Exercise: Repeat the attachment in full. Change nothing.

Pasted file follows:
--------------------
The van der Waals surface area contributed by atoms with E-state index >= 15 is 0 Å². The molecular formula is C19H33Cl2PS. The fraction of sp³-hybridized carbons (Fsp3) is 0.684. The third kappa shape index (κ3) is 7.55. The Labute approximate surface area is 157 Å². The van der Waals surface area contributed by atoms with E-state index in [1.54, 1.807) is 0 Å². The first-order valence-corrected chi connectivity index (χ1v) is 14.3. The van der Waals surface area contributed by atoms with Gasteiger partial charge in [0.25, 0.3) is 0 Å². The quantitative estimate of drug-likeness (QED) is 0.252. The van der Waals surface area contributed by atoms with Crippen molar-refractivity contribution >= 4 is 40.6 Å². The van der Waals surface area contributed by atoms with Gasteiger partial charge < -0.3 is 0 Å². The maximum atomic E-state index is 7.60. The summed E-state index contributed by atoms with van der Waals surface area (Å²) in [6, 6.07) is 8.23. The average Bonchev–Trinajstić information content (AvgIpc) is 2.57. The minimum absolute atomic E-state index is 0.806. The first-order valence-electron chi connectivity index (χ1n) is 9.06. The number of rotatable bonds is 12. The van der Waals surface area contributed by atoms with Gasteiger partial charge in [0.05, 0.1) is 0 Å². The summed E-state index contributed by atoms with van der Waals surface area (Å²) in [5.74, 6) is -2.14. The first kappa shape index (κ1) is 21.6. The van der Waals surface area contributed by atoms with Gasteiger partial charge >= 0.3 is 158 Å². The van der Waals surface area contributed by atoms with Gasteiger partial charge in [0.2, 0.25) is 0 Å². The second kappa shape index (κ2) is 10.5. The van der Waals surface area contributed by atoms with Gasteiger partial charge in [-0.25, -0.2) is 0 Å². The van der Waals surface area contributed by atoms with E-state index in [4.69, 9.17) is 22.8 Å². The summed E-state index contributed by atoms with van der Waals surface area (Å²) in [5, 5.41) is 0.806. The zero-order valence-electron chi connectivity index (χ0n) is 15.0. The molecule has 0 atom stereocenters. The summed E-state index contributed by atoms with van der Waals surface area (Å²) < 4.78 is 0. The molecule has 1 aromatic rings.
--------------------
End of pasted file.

The van der Waals surface area contributed by atoms with E-state index >= 15 is 0 Å². The molecular formula is C19H33Cl2PS. The fraction of sp³-hybridized carbons (Fsp3) is 0.684. The third kappa shape index (κ3) is 7.55. The Labute approximate surface area is 157 Å². The van der Waals surface area contributed by atoms with E-state index in [1.54, 1.807) is 0 Å². The first-order valence-corrected chi connectivity index (χ1v) is 14.3. The van der Waals surface area contributed by atoms with Gasteiger partial charge in [0.25, 0.3) is 0 Å². The quantitative estimate of drug-likeness (QED) is 0.252. The van der Waals surface area contributed by atoms with Crippen molar-refractivity contribution >= 4 is 40.6 Å². The van der Waals surface area contributed by atoms with Gasteiger partial charge < -0.3 is 0 Å². The maximum atomic E-state index is 7.60. The summed E-state index contributed by atoms with van der Waals surface area (Å²) in [6, 6.07) is 8.23. The average Bonchev–Trinajstić information content (AvgIpc) is 2.57. The minimum absolute atomic E-state index is 0.806. The first-order valence-electron chi connectivity index (χ1n) is 9.06. The number of rotatable bonds is 12. The van der Waals surface area contributed by atoms with Gasteiger partial charge in [0.05, 0.1) is 0 Å². The summed E-state index contributed by atoms with van der Waals surface area (Å²) in [5.74, 6) is -2.14. The first kappa shape index (κ1) is 21.6. The van der Waals surface area contributed by atoms with Gasteiger partial charge >= 0.3 is 158 Å². The van der Waals surface area contributed by atoms with Gasteiger partial charge in [0.2, 0.25) is 0 Å². The second kappa shape index (κ2) is 10.5. The van der Waals surface area contributed by atoms with Gasteiger partial charge in [-0.25, -0.2) is 0 Å². The van der Waals surface area contributed by atoms with E-state index in [4.69, 9.17) is 22.8 Å². The summed E-state index contributed by atoms with van der Waals surface area (Å²) in [5, 5.41) is 0.806. The zero-order valence-electron chi connectivity index (χ0n) is 15.0. The molecule has 0 atom stereocenters. The summed E-state index contributed by atoms with van der Waals surface area (Å²) < 4.78 is 0. The molecule has 1 aromatic rings.